Friends, I feel like I owe you this reflection after the race. It is not a race review, as I didn’t make it far enough to write a review. The seasoned runners amongst you know that running is not just about the numbers but also about what goes on behind the scene. If you are all about hard numbers and personal bests, for your own sanity, you’d better give this long and tedious post the flick. If you’re not an endurance athlete or not married to one, I suspect much of this post would also be meaningless.
One more mountain climbed
Harvest moon shining the path
Rocks and fragrances
That’s my little haiku tribute to the Beauty and the Beast that is the Tor des Géants ?
Despite all the great things that Italy has been offering, you know what I miss the most right now?
I miss the opportunity to watch my older son performing his first solo with an orchestra tonight. His solos over the past few years have had piano accompaniment. Whenever he played with an orchestra, he has never had a solo part. Musicians know this is a big moment in their performing progression, and naturally as his mentor and biggest supporter, I’d have loved to watch the performance in person.
What has this got to do with running, you ask? Of course, it has everything to do with it. The moment you start separating running from other parts of your life, you start creating frictions. Those frictions could be subtle and barely noticeable at first, but they would definitely become heavier over time. That, of course, applies to any other activity that you invest substantial energy upon, not just running.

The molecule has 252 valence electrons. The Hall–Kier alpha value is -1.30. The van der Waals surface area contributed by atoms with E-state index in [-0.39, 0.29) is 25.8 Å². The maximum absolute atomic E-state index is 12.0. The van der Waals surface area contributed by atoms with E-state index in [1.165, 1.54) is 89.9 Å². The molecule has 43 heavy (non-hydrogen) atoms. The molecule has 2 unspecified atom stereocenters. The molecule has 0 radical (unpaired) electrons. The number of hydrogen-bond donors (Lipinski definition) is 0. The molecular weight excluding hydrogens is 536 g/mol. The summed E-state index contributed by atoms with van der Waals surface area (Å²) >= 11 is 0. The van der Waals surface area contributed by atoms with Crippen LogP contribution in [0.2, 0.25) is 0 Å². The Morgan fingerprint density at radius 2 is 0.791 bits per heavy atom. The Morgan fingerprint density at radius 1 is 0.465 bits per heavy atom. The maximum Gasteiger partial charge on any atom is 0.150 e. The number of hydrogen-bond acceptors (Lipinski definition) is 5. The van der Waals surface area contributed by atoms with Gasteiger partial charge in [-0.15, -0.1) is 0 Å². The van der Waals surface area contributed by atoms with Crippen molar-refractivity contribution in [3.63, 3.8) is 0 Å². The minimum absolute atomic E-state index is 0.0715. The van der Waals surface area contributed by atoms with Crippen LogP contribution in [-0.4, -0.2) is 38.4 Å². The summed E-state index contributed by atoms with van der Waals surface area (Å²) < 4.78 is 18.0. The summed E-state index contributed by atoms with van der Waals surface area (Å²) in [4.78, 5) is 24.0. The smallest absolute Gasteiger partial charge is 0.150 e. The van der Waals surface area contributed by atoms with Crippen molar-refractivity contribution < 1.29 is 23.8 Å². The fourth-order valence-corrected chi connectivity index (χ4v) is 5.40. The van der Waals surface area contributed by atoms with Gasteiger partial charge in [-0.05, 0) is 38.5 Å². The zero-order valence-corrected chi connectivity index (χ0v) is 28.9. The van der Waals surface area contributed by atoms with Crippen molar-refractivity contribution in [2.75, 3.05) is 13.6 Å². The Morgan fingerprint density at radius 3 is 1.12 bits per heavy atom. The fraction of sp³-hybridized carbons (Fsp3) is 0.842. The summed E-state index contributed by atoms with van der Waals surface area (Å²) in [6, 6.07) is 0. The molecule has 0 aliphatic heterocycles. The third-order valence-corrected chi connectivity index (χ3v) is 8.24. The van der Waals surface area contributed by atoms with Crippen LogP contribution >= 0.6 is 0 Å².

Somebody new to running tends to look at this sport as a one-dimensional thing, maybe a health thing, a mental challenge thing, a social thing, a nature thing, a meditation thing, and so on. Over time, the runner realises that running is merely a key which opens up a complex world with intersecting dimensions. Then she notices that the context of the run is as important as the run itself – how the run fits into her particular day, the challenges of making the run happen, how she handles the pressures from the run, the people she encounters, the ground her feet strike, the sky over her head, and most importantly – her presence. She, at her higher level of maturity as a runner, knows that her presence cannot be separated from the presence of others, and collectively, it makes the run what it is.
I had my solo-with-an-orchestra moment at the TOR 2 nights ago, only hours before injury struck.
An orchestra complements, accentuates and completes the soloist. Although running is mostly a lonely endeavour, the runner would not be complete if she failed to connect with the context of each run. The people, the scenery, the runner’s own struggles and triumphs, nature, what goes on within and without – all of it forms the runner’s orchestra.
When I was toiling up Col Haut Pas (2,857m) then Col Crosatie (2,829m), the rock-laden switchbacks and alpine steps were engulfed in darkness. But as soon as I reached the peak at Crosatie, the harvest moon revealed itself in all its striking glory. The moon up this high was large, towering, golden, bright and completely still. I knew that a phone shot would not do it justice, so I refrained, out of awe and respect. The sight of course was beyond words. Like tasting honey for the first time, you’ve got to experience it for yourself to know what it’s like. From my perspective, the first photo in this post is the closest to what I saw up Col Crosatie.
I took a moment to admire the revelation. Before the run, I had written this: “We learn Humility. We learn Awe. We learn Amazing ? ? ? That, I already know. The rest, I’ll have to find out by running the race.” Those words literally fulfilled themselves at that moment. A sarcast may shrug this off as a self-fulfilling-prophecy fallacy, but that would be the choice of someone whose abode is in the realm of binary logic. This universe and how it functions is beyond this confined sphere of understanding. Just study Tesla, Einstein and numerous other renowned scientists.